NIKKI GIOVANNI: I think that essentially the story tells its—makes a decision. For "Chasing Utopia," which is the lead here, could never have been a poem, because it’s a whole process of why I decided that I wanted to drink the number one beer in the world. And, I mean, I’d have to end up writing, you know, Paradise Lost or something; it would just go on forever if I was trying to do that as a poem. And I don’t think I have that ability, because I’m a storyteller, and the way I tell stories is through that voice. And so, this, I dealt with through just a story. You know, this is how I got to it. We lost Mommy. And I just wanted—well, we didn’t lose Mommy; Mommy died. And I wanted to celebrate. You don’t forget the death of your mother. I mean, that’s just not going to happen. But at some point you do have to sort of say, you know, "Now, are you embarrassing your mother by continuing to stay in this place?" I think that Americans need to—I think we, as a nation, need to recognize and respect mourning more, you know, because it’s not something to get over. Death and illness and things are not things you get over. But you do have to say, "OK, I have cried this last—this last tear. I need to try to recreate—life becomes different. I have to recreate myself."
AMY GOODMAN: How did you start writing poetry?
NIKKI GIOVANNI: I just think, basically—I laugh about it, but my sister was a very friendly person. She had friends. And I—I’m just not friendly, and I didn’t have a lot of people around me. I don’t have a lot of people that I talk to. And so, I think I just started writing. I used to draw, but I was not as good at drawing, obviously, as I am at writing. And I like words. But, actually, I’ve spent a lot of time alone. And I lived with my grandparents for several years. And Grandpapa was 20 years older than grandmother, so Grandpapa really didn’t have a lot of patience with the grandchildren. I mean, he was a very nice man, and I don’t know a nicer human being, actually, than my grandfather. But all of the other grandchildren sort of paired off. My cousins went off and climbed trees or whatever it is boys do. And my sister was talented also, and so she was not only friendly, but she had piano lessons, she had dance lessons. And that just left Nikki, you know. And so, Grandpapa would talk to me, and we would read together. He was a Latin scholar, so he taught me the Greek and Latin gods. And, you know, we had all of the mythology. You know, I think that Grandpapa felt sorry for me, so I learned to function in my own space. And I’m still pretty comfortable with that.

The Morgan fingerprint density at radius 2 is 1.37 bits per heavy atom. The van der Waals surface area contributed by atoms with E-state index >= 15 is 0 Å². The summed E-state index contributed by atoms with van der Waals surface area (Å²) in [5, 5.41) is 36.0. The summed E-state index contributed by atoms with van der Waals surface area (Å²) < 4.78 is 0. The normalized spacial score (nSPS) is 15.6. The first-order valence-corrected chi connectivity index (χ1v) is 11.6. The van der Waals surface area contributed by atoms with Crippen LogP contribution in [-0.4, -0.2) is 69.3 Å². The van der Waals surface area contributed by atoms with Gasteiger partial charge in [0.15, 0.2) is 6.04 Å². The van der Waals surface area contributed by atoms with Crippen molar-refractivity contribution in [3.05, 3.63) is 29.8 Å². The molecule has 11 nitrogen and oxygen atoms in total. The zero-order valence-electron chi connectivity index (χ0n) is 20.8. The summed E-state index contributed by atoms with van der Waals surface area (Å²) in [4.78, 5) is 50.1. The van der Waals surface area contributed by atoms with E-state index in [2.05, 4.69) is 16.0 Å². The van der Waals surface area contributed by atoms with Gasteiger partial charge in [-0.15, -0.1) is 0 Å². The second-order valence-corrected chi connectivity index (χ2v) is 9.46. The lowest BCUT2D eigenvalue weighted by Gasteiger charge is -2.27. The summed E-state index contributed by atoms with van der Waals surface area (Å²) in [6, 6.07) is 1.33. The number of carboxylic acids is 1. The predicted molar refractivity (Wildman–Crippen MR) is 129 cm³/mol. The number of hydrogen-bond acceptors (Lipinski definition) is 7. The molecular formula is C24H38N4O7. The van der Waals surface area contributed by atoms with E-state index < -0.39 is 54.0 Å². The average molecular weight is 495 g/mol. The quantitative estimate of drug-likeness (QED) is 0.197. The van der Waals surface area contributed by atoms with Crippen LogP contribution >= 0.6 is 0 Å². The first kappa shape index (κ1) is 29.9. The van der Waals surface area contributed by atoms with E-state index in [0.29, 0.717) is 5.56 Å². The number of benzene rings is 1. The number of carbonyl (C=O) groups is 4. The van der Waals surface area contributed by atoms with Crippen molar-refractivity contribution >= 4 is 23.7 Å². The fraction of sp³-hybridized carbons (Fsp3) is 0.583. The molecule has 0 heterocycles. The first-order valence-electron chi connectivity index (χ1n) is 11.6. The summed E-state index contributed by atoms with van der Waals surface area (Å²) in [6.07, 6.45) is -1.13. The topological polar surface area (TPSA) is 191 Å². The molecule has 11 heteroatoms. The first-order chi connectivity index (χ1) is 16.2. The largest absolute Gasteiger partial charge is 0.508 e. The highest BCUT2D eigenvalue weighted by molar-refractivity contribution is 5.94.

AMY GOODMAN: As we wrap up, Nikki Giovanni, this is the weekend that Nelson Mandela was laid to rest in his home village, Qunu. Any thoughts on this world leader?
NIKKI GIOVANNI: Well, you know, Mandela was a great man. I am a member of Delta Sigma Theta sorority, as is Winnie Mandela, and she is our sorority sister. So, when the death, this transition, did occur, my thought immediately went out to my sorority sister, because I think that of all of the things that Nelson Mandela gave up—and I think he gave up quite a bit to help South Africa—the main thing that we ignore that he gave up was Winnie. And we have to recognize that Winnie Mandela carried on all of those years. And then, when he came out, there was going to have to be a compromise. This is the politics of it, we know that. There’s no way that Winnie, having run the ANC while he was in jail—there’s no way she can be first lady of South Africa. And so, that had to be one of the most difficult decisions. I do not know Mr. Mandela. I did not know him. But that had to be one of the most difficult decisions to make, that the woman who had stood with you, you now have to put aside.
AMY GOODMAN: Well, Nikki Giovanni, I want to thank you so much for being with us. Nikki Giovanni’s latest book is called Chasing Utopia: A Hybrid. This is Democracy Now!, democracynow.org, The War and Peace Report.